I Hate to Fail…but Here’s 5 Tips on Doing It Quickly
I recently had a meeting with Becca Mockalis of the Hyatt House to discuss working together as part of EasySeat’s Concierge Connection for shows coming to the Comcast Theatre in Hartford. During that meeting, I mentioned that I like to fail quickly, which, coming from someone running a high-growth company, sort of surprised her. It’s a quirky turn of phrase that I like to use when referring to taking risks like opening a new location in Hartford. In reality, the intention is not to fail but to eliminate over-thinking and take action. Failing quickly is a required skill of any successful entrepreneur and here are 5 ways to get really good at it.
1) Ensure the downside is low – This is probably the most important factor when setting off down any path. As long as the potential risks are low, move forward with the plan. In the case of the Concierge Connection program, the worst case scenario is that customers don’t take advantage of the added services. The only thing really at risk is some extra brochures and a little extra time stuffing packages of tickets. In other words, it’s ok jump into the shallow end of the pool with both feet.
2) You must be able to measure – Taking advantage of low risk opportunities is great so long as you know if they are actually working or not. There must be some quantitative measures, like units sold or number of referrals, which can quantify success or failure. For example, through its first full quarter, our new Hartford location has been break-even. By tracking the incremental profitability of the location, we know that we’re not failing, but we’re not necessarily succeeding either.
3) If it’s failing, let it fail – Any new initiative, especially if it’s your brainchild, can be hard to let go. Entrepreneurs can convince themselves of anything, regardless of what reality might actually indicate. If the numbers indicate it’s failing, the initiative is failing. No matter what the voices in your head say, it may be time to just let it go. The core of failing quickly is to actually fail when it’s appropriate to do so.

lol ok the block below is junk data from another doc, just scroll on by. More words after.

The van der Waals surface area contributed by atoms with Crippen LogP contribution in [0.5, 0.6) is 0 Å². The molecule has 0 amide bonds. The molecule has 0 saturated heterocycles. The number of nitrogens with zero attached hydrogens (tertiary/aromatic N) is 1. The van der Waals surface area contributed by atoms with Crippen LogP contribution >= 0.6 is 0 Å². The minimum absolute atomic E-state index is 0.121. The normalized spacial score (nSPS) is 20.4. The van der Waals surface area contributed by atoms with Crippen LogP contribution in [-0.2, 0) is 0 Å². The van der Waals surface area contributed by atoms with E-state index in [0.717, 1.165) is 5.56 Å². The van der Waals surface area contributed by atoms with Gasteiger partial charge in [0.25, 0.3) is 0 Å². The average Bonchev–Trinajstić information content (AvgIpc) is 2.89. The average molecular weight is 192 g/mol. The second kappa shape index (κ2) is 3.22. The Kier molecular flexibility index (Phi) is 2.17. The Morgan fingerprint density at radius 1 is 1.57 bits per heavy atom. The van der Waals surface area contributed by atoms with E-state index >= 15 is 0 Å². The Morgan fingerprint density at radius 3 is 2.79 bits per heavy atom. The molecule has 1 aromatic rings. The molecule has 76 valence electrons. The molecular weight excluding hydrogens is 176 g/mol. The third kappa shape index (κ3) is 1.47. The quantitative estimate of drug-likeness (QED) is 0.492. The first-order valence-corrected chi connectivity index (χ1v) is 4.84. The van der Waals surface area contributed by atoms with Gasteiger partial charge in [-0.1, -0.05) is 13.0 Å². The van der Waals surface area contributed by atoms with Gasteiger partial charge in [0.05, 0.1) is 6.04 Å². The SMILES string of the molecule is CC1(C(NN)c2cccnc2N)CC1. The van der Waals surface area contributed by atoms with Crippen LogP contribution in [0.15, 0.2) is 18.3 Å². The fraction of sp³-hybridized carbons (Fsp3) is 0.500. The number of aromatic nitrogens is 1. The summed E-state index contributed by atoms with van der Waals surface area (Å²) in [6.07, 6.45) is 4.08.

4) Plan for success – Despite the misnomer, the goal is actually success. So, there must be a plan for it before ever launching. A successful initiative can take on a life of its own and subsume the core business. Just ask Napster who saw their product, which was intended for a group of 30 friends, get downloaded more than 15,000 times in its first week . Without having an understanding of what to do in the case of wild, or even mild, success, the weight of your own achievement can drag down the business.
5) Prepare to pivot – Sometimes, a program will neither succeed nor fail which should be fleshed out by the metrics. These same metrics can provide valuable information on what changes could be made to get to a successful outcome. In some cases, complete change of direction may be required and, in others, only minor tweaks might be required. In either case, adaptation based on results is imperative in this process.
Entrepreneurs are natural risk takers, so failing is not something that we typically fear. That fear can sometimes lead to taking unwise, unnecessary, or poorly thought out risks. To fail quickly, you don’t abandon the risk; you simply add some method to the madness. Failing quickly simply means being agile enough to take advantage of new opportunities, and smart enough to abandon those opportunities when they don’t prove fruitful.